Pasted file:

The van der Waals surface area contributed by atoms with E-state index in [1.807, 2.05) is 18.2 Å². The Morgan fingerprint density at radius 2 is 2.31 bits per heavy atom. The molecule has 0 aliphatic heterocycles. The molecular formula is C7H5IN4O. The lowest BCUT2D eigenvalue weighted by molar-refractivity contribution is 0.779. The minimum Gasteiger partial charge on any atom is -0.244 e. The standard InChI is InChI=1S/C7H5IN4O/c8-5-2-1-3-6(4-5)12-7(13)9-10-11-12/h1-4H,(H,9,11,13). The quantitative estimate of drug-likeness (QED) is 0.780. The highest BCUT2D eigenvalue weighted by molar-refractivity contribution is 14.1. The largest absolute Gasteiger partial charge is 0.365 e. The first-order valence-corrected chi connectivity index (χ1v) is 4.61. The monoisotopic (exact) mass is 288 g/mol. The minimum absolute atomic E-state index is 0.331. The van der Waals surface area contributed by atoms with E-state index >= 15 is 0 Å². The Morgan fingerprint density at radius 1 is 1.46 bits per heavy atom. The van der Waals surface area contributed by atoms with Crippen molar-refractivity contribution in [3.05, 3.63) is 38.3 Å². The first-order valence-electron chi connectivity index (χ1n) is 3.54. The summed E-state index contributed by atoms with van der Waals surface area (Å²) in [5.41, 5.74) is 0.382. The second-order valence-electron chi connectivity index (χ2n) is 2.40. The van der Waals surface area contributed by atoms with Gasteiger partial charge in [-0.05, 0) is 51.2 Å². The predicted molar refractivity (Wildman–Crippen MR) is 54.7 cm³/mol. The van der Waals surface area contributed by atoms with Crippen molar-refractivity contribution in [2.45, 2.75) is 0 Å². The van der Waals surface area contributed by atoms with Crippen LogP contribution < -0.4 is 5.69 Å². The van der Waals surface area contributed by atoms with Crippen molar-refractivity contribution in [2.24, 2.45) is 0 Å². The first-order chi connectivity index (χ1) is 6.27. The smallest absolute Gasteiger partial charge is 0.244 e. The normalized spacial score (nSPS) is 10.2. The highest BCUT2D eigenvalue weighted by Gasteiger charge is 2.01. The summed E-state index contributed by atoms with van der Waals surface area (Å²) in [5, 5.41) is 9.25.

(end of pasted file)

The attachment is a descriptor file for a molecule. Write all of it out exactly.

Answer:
The van der Waals surface area contributed by atoms with E-state index in [1.807, 2.05) is 18.2 Å². The Morgan fingerprint density at radius 2 is 2.31 bits per heavy atom. The molecule has 0 aliphatic heterocycles. The molecular formula is C7H5IN4O. The lowest BCUT2D eigenvalue weighted by molar-refractivity contribution is 0.779. The minimum Gasteiger partial charge on any atom is -0.244 e. The standard InChI is InChI=1S/C7H5IN4O/c8-5-2-1-3-6(4-5)12-7(13)9-10-11-12/h1-4H,(H,9,11,13). The quantitative estimate of drug-likeness (QED) is 0.780. The highest BCUT2D eigenvalue weighted by molar-refractivity contribution is 14.1. The largest absolute Gasteiger partial charge is 0.365 e. The first-order valence-corrected chi connectivity index (χ1v) is 4.61. The monoisotopic (exact) mass is 288 g/mol. The minimum absolute atomic E-state index is 0.331. The van der Waals surface area contributed by atoms with E-state index >= 15 is 0 Å². The Morgan fingerprint density at radius 1 is 1.46 bits per heavy atom. The van der Waals surface area contributed by atoms with Crippen molar-refractivity contribution in [3.05, 3.63) is 38.3 Å². The first-order valence-electron chi connectivity index (χ1n) is 3.54. The summed E-state index contributed by atoms with van der Waals surface area (Å²) in [5.41, 5.74) is 0.382. The second-order valence-electron chi connectivity index (χ2n) is 2.40. The van der Waals surface area contributed by atoms with Gasteiger partial charge in [-0.05, 0) is 51.2 Å². The predicted molar refractivity (Wildman–Crippen MR) is 54.7 cm³/mol. The van der Waals surface area contributed by atoms with Crippen molar-refractivity contribution in [2.45, 2.75) is 0 Å². The van der Waals surface area contributed by atoms with Crippen LogP contribution < -0.4 is 5.69 Å². The van der Waals surface area contributed by atoms with Crippen molar-refractivity contribution in [2.24, 2.45) is 0 Å². The first-order chi connectivity index (χ1) is 6.27. The smallest absolute Gasteiger partial charge is 0.244 e. The normalized spacial score (nSPS) is 10.2. The highest BCUT2D eigenvalue weighted by Gasteiger charge is 2.01. The summed E-state index contributed by atoms with van der Waals surface area (Å²) in [5, 5.41) is 9.25.